The kitchen may keep moving, but the concept is still going strong at this roving pop-up with the world-tour menu. The new digs are decidedly more masculine, with a red-accented black interior and central fireplace.
Do all good things come in threes? Drovers Dog hopes so with its newest Aussie brunch-bar opening (with some dinner on the side) on the Wibautstraat.
The Amsterdam owner of the Rotterdam-based Ter Marsch & Co. has brought his award-winning burgers (and secret sauce) home to Amsterdam -- at least for a year. Wash them down with wine and G&Ts.
The winner of Horecava’s Most Delicious Pizza in NL award, this Utrecht pizza concept known for its selection of whole-grain crusts has expanded its healthy-pizza movement to Amsterdam. You can even train to be a certified pizza professional yourself here, at LaLotta Academy.
1. Restaurant DSDoctor Jan van Breemenstraat 1, Amsterdam
2. Restaurant BredaSingel 210, Amsterdam
3. IJsmanschapVan Spilbergenstraat 2hs, Amsterdam
4. A'DAM TorenOverhoeksplein 1, Amsterdam
5. Meneer NiegesWesterdoksdijk 40, Amsterdam
6. NescioGenerator Hostel Amsterdam,
7. NEST4 Eerste Ringdijkstraat, Amsterdam
8. PescaRozengracht 133, Amsterdam
9. John DoryPrinsengracht 999, Amsterdam
10. Bar KauffmannREINIER CLAESZENSTRAAT 4B H, Amsterdam
11. BleuPrinsenstraat 10, Amsterdam
12. The White RoomDam 9, Amsterdam
13. PikoteoHoutmankade 9, Amsterdam
14. Bar BotaniqueEerste Van Swindenstraat 581, Amsterdam
15. Lt CornelisVoetboogstraat 13,
16. Meatless DistrictBilderdijkstraat 65, Amsterdam
17. HappyhappyjoyjoyBilderdijkstraat 158, Amsterdam
18. YOKIYOOudezijds Voorburgwal 67, Amsterdam
19. SALSA SHOPAmstelstraat 32A, Amsterdam
20. HoutJ.J. Cremerplein 34, Amsterdam
21. Bulls and DogsVan Woustraat 58, Amsterdam
22. The Seafood MarketFerdinand Bolstraat 32, Amsterdam
23. Baut ZuidasPrinses Irenestraat 31-33, Amsterdam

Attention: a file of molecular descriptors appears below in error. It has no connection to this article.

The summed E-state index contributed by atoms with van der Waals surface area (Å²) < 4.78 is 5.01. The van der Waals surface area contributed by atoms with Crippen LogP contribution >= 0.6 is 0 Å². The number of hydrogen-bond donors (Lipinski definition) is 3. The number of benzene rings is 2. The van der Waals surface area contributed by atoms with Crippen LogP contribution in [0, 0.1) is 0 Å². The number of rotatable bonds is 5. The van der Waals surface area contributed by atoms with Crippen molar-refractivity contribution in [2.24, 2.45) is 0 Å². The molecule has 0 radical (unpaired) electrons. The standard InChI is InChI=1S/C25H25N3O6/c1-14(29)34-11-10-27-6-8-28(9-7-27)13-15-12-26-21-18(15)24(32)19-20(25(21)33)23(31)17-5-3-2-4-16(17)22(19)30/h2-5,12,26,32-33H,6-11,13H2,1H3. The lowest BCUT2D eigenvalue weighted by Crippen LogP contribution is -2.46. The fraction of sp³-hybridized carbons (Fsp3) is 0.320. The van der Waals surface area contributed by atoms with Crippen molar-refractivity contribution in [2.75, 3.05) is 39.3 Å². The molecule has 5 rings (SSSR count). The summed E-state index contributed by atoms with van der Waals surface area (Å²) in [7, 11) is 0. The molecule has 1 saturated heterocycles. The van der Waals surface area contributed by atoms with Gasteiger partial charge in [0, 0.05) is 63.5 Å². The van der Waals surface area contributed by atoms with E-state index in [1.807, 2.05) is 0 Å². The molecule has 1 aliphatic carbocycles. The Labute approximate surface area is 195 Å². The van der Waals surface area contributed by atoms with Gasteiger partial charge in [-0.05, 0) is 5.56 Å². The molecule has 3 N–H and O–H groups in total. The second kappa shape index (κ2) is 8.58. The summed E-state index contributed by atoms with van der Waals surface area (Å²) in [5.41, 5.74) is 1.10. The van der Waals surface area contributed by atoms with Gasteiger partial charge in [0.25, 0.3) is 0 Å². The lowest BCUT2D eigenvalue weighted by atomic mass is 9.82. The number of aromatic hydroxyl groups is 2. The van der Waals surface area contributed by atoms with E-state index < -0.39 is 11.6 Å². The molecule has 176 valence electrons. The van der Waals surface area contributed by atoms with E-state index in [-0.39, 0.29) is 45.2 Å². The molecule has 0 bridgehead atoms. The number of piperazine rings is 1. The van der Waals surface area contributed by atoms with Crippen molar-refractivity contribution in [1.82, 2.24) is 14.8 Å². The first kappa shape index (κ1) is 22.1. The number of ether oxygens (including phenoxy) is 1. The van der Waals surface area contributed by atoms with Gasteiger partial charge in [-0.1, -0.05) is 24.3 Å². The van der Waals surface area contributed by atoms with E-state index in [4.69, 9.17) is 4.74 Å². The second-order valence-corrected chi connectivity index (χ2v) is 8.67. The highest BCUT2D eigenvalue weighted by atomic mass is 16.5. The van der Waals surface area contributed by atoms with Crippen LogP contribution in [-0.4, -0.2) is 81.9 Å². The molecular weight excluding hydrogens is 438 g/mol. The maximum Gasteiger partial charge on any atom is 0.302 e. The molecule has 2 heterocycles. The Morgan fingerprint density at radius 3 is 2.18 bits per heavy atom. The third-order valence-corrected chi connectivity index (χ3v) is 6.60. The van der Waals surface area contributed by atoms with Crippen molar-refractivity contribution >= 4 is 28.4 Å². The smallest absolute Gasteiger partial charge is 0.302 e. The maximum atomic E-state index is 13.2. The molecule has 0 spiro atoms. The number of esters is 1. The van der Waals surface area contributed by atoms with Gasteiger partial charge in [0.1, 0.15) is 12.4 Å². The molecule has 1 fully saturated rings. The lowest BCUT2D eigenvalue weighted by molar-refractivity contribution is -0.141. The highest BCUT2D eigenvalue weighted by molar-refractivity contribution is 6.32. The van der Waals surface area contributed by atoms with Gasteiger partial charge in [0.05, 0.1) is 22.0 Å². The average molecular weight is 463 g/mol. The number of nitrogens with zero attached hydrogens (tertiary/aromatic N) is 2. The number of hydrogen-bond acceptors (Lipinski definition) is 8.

24. Drovers DogEerste Atjehstraat 62, Amsterdam
25. Ter Marsch & CoVijzelstraat 4, Amsterdam
26. Pizza Bar La LottaWeesperzijde 42 a, Amsterdam
Located inside De School, a former technical school in Amsterdam West, Restaurant DS is a quaint industrial space serving vegetable-heavy dishes. Eating here is a little bit of an adventure; The menu changes every week, and instead of ordering one meal or individual courses, you'll choose eat three, five or seven predetermined courses (so picky eaters might want to stray from this one). Examples of past menu items include potatoes with jalepeno and feta, cod pancetta and white chocolate blood orange dille.
Named after a small city in the south Netherlands, Breda dark, reclaimed space just west of central Amsterdam. Here, fare inspired by all corners of the globe — like cod, fried chicken, ragout and ribeye, to name a few — are served with artful presentation and a keen eye for detail. You'll choose between three, four and five courses, which rotate from week to week so you'll never eat the same thing twice. Pro tip: order wine by the bottle so you have the entire 60-bottle selection to choose from (only 15 are offered by the glass).
Arguably the most Instagram-able spot in the city (and we're including the I Amsterdam sign), this little popsicle shop in west Amsterdam makes rows and rows of freshly made popsicles, all free from artificial flavors, preservative and colors. Their bright colors and aesthetically pleasing display (photography junkies, just look at that symmetry) is still no match for their unique flavors. Grab a toasted hazelnut, Marsala wine or Vietnamese iced coffee flavored one as a treat mid-sightseeing.
A'DAM Toren is a multi-purpose tower right along the water that opened its doors to the North Amsterdam in 2016. Within its 22 floors it houses a hotel, a nightclub, restaurants, bars and an observation deck, all offering stunning panoramic views of the entire city. At Moon, the circular restaurant on the tower's 19th story, you can choose from a simple menu of small plates like scallops, eel and fois gras as the entire restaurant rotates to give you a 360-degree view you don't even have to move for.
Meneer Nieges is a highly social and modern spot that opened just along the water in Haarlemmerbuurt in 2016. Complete with plentiful (and packed) seating indoors, patio benches, and afire pit underneath a gazebo, this spot is perfect for a visually stunning night out with friends. You can take in the waterfront view of Amsterdam from every point in the restaurant, so pick whatever seat you can get amidst the crowd and enjoy it as you eat from their simple menu of gourmet soups, salads and sandwiches.